Thursday, January 26, 2012

Wheat Ahead of Schedule Changes N Plans

Lloyd Murdock, Extension Soils Management, University of Kentucky

The winter has been mild and the wheat has continued to grow and for the fields that were planted a bit early there is more than normal growth. Some of these fields are showing some N deficiency but the plants have enough tillers. So some of the questions are: Do I need to apply N a bit early to take care of the yellowing beginning to show?

One does not want to apply N early on these fields and cause them to accelerate their development. This would increase the changes of freeze damage down the road. I think early N would be a mistake under almost any conditions this season. We still have plenty of time to develop some tillers if they are needed. Generally, wheat in these fields have plenty of tillers and plants were a little N deficient. This is right where the crop should be to slow down the development a bit and protect it from some of the very cold temperatures that might be yet to come. At normal green up I would recommend a minimum N to protect the wheat crop from any accelerated development beyond the normal time and put most of the N on at Feekes 6. This recommendation would be especially needed for no-till wheat.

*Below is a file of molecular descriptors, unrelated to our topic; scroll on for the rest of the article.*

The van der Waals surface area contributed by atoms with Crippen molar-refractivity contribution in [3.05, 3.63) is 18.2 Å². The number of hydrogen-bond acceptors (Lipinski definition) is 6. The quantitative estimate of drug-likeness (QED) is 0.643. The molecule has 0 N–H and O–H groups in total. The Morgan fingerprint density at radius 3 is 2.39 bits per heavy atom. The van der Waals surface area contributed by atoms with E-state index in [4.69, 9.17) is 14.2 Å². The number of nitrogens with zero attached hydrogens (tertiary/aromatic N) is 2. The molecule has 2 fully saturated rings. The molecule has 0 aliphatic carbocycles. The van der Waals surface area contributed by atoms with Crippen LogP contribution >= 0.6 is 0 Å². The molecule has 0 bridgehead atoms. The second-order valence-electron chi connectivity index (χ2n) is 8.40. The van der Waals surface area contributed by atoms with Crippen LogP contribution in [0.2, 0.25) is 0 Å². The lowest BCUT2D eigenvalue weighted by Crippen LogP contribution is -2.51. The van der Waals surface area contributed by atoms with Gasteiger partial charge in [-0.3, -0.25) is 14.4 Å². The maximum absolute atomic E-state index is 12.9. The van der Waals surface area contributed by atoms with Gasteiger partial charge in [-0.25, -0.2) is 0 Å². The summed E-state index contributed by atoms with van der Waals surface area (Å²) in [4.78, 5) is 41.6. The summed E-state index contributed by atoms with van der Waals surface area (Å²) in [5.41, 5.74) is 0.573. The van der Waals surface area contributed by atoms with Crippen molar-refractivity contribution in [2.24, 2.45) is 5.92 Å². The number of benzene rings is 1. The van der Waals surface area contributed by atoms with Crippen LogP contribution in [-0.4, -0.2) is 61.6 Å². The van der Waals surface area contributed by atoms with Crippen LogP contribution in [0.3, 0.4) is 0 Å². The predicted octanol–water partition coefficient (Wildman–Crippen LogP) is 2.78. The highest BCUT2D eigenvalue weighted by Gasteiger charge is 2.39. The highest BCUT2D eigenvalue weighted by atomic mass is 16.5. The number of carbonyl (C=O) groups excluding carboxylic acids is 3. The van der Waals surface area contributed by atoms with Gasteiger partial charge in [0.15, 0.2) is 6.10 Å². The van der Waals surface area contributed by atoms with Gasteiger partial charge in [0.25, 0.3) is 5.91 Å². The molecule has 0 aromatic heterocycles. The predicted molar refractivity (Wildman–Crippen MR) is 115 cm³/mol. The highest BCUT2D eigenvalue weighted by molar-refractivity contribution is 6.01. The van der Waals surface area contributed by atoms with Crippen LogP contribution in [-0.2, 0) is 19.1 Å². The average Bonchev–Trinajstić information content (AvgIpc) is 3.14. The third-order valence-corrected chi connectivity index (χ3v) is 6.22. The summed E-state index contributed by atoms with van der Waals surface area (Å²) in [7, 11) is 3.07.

Tuesday, January 24, 2012

Variety or Brand, Are you Buying Different Genetics?

Chad Lee, Extension Agronomist, University of Kentucky

There have been some questions about varieties versus brands. Farmers may be purchasing different brands of seed from different companies, but those brands may be the same genetics - - the same variety. There is a difference between "brand" and "variety". You need to know that difference. Cindy Finneseth, formerly with the University of Kentucky Regulatory Services, published the following in Regulatory News, Fourth Quarter of 2010. That article is posted here.

Buying and Selling Seed in Kentucky: Varieties vs. Brands "What's in a name? 
"That which we call a rose By any other name would smell as sweet."
Shakespeare, Romeo and Juliet

Juliet Capulet may have believed that names are artificial and meaningless, but she was never faced with purchasing seed for planting purposes. To ensure purchasers know the seed being bought, the Kentucky Seed Law requires that seed sold in the state has the name on the tag or label. This name is the variety statement.

Monday, January 9, 2012

Winter Wheat Meeting

The University of Kentucky Winter Wheat Meeting is Tuesday, January 10, 2012 at the James E. Bruce Convention Center in Hopkinsville. The meeting begins at 9:00 am until 3:00 pm. Topics include wide-row wheat, variable rate nitrogen, climate affect on wheat, herbicide resistant weeds and others. Lunch is provided by the Kentucky Small Grain Growers Association